The periodic classification of the elements was carried out in 1869 by Mendele´ev. 69 elements were known, and Mendele´ev had left in its table of the empty boxes corresponding to elements which according to him would be one day discovered, which was indeed carried out.
The first problem encountered by Mendele´ev is the fact that the existence of the isotopes returns classification by difficult atomic mass. However, it used this classification, which was preserved until 1913. It is thanks to the physicist Moseley (researchs on the spectra of x-rays) that one adopted the classification per atomic number (Z) : this one increases with the periods (or lines) and decreases with the columns, lines and columns being reversed in the origin table. The current table, imposed by the International Union of Pure and Applied Chemistry, and universally used, contents 18 columns (correspondent with groups of elements), that is to say about a hundred elements. New elements are sometimes found (artificial elements). The list is updated by the IUPAC and can be consulted on its site :
The two most known groups are the groups three to six of columns 2 and 3 (essential elements for the life like carbon C, nitrogenizes N, oxygen O, etc, components of the earth's crust and the atmosphere and the alkaline ones like sodium Na) as well as the group 18 (rare gases : helium He, argon Ar, neon Ne, ...).
The names of the elements are often due to their properties or their discovery : hydrogen allows the synthesis of water, phosphorus brings the light, francium (Fr, Z = 87) was discovered in France. The elements of Z = 101 with Z = 103, are respectively called Fermium, MendÚlÚvium and nobelium.
From 104, each element is named to add the suffix of it - ium to a Latin root indicating the three figures of Z : unnilquadium for 104, ununquadium for 114, binilnilium for 200, unnilpentium for 105...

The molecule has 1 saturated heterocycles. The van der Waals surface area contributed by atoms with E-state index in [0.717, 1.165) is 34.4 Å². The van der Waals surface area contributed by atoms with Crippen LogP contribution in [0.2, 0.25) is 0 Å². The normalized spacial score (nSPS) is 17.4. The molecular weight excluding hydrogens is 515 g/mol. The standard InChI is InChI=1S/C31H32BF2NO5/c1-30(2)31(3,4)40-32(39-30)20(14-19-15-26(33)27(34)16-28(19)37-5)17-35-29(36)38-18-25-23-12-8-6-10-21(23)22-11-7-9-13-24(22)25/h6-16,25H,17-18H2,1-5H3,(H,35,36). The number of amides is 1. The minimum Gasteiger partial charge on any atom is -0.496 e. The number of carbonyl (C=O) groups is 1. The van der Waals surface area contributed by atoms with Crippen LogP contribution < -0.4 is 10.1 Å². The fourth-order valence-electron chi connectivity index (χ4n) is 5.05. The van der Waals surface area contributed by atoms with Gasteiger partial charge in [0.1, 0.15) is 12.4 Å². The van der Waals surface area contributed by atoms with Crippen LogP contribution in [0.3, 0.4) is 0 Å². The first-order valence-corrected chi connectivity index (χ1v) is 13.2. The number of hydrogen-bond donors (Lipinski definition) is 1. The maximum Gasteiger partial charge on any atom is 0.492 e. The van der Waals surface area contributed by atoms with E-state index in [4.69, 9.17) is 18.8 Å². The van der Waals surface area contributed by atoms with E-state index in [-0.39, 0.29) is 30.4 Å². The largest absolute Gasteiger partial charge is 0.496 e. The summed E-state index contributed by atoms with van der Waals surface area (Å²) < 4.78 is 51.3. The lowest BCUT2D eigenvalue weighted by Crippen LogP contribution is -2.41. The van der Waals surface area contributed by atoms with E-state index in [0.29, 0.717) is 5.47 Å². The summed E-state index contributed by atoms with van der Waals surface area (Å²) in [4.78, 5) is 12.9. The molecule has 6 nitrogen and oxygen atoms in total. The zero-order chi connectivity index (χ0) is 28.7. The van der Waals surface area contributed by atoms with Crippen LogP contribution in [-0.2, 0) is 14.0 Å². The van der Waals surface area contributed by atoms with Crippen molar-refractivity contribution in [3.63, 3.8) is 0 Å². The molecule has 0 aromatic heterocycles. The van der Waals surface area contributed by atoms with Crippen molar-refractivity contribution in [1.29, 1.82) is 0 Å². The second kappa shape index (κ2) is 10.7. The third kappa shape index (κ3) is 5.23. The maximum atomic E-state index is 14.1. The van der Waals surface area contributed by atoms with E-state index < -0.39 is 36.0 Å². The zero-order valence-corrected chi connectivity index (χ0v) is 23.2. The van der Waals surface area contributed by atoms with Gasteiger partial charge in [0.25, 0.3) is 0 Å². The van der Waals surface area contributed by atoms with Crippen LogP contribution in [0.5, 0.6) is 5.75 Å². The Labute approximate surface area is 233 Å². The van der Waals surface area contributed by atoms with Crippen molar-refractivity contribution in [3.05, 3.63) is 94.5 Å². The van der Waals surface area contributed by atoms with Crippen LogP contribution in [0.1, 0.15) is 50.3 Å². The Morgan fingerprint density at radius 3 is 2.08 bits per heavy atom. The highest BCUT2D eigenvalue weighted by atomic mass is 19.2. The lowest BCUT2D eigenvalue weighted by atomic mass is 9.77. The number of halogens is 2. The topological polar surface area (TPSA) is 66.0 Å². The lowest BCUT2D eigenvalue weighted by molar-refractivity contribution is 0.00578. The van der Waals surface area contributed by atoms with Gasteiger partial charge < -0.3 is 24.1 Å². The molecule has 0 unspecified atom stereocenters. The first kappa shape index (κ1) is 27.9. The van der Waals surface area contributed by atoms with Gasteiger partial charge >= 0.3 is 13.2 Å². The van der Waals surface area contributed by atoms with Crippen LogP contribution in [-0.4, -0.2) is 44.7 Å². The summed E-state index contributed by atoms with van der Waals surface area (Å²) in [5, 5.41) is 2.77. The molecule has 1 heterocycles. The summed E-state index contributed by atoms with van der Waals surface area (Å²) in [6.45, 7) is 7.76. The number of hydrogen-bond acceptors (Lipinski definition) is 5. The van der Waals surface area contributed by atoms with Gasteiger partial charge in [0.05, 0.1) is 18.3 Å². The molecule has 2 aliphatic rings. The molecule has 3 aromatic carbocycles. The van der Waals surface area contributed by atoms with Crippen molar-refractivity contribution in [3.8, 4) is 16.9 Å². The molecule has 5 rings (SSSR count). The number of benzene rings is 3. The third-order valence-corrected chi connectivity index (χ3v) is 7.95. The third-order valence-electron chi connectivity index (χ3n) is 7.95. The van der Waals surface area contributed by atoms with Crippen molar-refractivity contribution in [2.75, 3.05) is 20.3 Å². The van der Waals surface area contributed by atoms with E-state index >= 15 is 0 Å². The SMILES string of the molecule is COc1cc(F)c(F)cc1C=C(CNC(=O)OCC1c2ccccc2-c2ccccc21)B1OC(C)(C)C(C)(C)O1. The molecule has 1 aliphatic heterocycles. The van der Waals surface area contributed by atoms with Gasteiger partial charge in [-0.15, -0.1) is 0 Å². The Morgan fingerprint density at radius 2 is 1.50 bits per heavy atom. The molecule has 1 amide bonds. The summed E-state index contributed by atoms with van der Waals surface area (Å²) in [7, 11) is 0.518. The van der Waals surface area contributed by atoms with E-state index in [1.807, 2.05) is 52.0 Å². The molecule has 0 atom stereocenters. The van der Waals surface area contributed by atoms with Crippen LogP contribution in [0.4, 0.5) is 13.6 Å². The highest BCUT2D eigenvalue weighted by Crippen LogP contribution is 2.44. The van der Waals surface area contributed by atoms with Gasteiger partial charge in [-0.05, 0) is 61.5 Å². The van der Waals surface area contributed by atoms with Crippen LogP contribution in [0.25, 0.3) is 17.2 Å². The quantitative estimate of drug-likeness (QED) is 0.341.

Many elements have several isotopes. Two isotopes are two atoms whose cores have the same number of protons (Z), but not the same number of neutrons. The isotopes are named by the name of the principal element corresponding to the value of Z, follow-up of the number of nucleon (nucleon is a general name for proton and neutron) One has for example carbon 12 (6 protons + 6 neutrons) and carbon 14 (6 protons + 8 neutrons). The existence of the isotopes makes it possible to the scientists to calculate the age of the alive beings (see framed 1).
Certain cores can disintegrate (naturally or by a contribution of energy by the human one) : it is the radioactivity. The iron core is most stable of all, it does not give place to any nuclear reaction. The too heavy cores, i.e. whose Z exceeds the value of Z for iron, are unstable and tend to disintegrate to generate several lighter cores. One speaks then about nuclear fission : Uranium 238 gives lead 206. The too light cores have them tendency to react between them to give heavier cores. One speaks in this case about nuclear fusion : carbon-14 gives the nitrogen 14. These reactions are at the base of the nuclear engineering, that it is civil (power stations), soldier (bombs A or H, see The bomb H and the Nobel) or even medical (IRM), but also make it possible to carry out datings (see framed 2).

The table